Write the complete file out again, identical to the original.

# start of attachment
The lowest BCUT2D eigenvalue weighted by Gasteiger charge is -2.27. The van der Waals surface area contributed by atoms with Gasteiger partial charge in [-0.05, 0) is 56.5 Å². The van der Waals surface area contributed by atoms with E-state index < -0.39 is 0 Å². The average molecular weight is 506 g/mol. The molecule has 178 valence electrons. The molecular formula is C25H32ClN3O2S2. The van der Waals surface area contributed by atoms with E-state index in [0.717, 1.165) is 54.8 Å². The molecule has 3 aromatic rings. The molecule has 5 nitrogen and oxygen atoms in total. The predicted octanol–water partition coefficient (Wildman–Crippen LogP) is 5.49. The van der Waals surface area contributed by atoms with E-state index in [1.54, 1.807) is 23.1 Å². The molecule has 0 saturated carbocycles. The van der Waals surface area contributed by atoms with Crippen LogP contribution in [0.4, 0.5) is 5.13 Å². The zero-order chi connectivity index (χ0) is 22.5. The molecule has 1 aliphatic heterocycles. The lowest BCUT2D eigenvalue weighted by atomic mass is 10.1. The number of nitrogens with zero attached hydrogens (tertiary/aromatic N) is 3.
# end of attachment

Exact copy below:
The lowest BCUT2D eigenvalue weighted by Gasteiger charge is -2.27. The van der Waals surface area contributed by atoms with Gasteiger partial charge in [-0.05, 0) is 56.5 Å². The van der Waals surface area contributed by atoms with E-state index < -0.39 is 0 Å². The average molecular weight is 506 g/mol. The molecule has 178 valence electrons. The molecular formula is C25H32ClN3O2S2. The van der Waals surface area contributed by atoms with E-state index in [0.717, 1.165) is 54.8 Å². The molecule has 3 aromatic rings. The molecule has 5 nitrogen and oxygen atoms in total. The predicted octanol–water partition coefficient (Wildman–Crippen LogP) is 5.49. The van der Waals surface area contributed by atoms with E-state index in [1.54, 1.807) is 23.1 Å². The molecule has 0 saturated carbocycles. The van der Waals surface area contributed by atoms with Crippen LogP contribution in [0.4, 0.5) is 5.13 Å². The zero-order chi connectivity index (χ0) is 22.5. The molecule has 1 aliphatic heterocycles. The lowest BCUT2D eigenvalue weighted by atomic mass is 10.1. The number of nitrogens with zero attached hydrogens (tertiary/aromatic N) is 3.